‘Most inclusive’ 4th edition of KMB winds up in Kochi; filmmaker Adoor lauds it

The closing ceremony of the fourth edition of the Kochi-Muziris Biennale (KMB) was held yesterday. Renowned Indian filmmaker Adoor Gopalakrishnan hailed the contemporary art festival as one that has become integral to Kerala society, having percolated to the sensibilities of the common people. The 108-day festival will conclude on March 29 (this evening) with a flag-lowering ceremony at Aspinwall House, the main venue of the event in Fort Kochi.

Addressing an evening gathering at Darbar Hall Ground in Ernakulam, the 77-year-old filmmaker said the host state can no more imagine its cultural future without the biennale. “This festival has only been bettering with every edition, I must say, as someone who has viewed it from inception (in 2012),” he said about South Asia’s biggest event of its kind.

The biennale, curated by artist Anita Dube, turned out to be the first anywhere in the world to feature women totaling more than half of its participating artists who came out with 94 projects in ten venues of the heritage city. Based on the curatorial theme of ‘Possibilities for a Non-Alienated Life’, it sought to explore newer access to art practices while hosting an array of seminars, workshops, lectures, films and stage performances.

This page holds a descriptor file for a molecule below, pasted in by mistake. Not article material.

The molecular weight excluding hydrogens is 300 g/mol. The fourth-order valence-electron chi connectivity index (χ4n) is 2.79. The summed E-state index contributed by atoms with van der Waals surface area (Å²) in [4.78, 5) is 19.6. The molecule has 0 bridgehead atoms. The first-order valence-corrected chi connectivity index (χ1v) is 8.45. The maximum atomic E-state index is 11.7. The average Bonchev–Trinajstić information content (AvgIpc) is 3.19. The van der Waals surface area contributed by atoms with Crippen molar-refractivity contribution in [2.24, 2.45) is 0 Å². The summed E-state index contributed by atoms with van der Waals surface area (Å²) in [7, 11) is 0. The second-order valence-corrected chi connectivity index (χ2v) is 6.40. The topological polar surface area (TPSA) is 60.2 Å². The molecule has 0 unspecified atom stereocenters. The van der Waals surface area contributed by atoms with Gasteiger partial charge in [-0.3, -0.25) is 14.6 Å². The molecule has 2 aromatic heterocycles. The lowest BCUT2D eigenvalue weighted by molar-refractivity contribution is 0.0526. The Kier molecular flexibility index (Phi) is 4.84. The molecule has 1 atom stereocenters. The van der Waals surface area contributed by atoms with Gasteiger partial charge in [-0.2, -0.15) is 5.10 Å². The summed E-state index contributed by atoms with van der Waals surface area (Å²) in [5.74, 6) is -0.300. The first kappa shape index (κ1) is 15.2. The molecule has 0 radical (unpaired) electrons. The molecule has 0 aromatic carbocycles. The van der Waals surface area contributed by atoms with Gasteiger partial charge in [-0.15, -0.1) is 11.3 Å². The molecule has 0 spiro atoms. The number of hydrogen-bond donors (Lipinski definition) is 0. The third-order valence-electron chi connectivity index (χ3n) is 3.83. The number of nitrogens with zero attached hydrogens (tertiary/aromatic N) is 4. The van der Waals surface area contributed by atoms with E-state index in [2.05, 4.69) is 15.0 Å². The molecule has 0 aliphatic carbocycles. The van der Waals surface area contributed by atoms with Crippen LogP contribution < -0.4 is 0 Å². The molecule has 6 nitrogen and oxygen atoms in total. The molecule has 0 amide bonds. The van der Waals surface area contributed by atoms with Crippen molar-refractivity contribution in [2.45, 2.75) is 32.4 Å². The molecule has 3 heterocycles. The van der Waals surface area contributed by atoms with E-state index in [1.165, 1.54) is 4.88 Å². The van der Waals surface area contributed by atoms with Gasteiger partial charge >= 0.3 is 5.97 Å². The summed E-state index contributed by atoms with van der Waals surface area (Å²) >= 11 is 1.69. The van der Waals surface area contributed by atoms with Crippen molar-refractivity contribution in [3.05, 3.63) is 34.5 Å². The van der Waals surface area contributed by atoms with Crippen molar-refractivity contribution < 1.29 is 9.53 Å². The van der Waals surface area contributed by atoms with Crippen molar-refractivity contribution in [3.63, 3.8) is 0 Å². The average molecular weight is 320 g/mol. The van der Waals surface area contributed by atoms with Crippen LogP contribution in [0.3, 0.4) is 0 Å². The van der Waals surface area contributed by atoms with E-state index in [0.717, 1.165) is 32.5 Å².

At the valedictory ceremony, Adoor said the biennale has become a place where students from various fields have been visiting. “This has become one of the top biennales in the world,” he added.

Bose Krishnamachari, president of the Kochi Biennale Foundation that is organising the festival, said the latest edition clocked a total footfall of 6.2 lakh people from across the country and abroad. “We believe that the next edition will be bigger. In fact, from 2020, the biennale will be extended up to 120 days.”

Krishnamachari, also an acclaimed artist, extended his thanks to all his team and the curator. “Without all of you, we would not have reached this successful end. Special thanks to the 2018 curator Dube. She dealt with some important subjects.”

Dube said she hoped to have delivered what she promised – of bringing out a biennale that is more inclusive.

Kerala Tourism Director P Bala Kiran said the biennale, coming within four months of the devastating floods, helped the state regain its influx of travellers. “I… thank the biennale that has compelled tourists to visit Kerala after the floods,” he added. Sunil V, secretary of the Foundation, proposed a vote of thanks.



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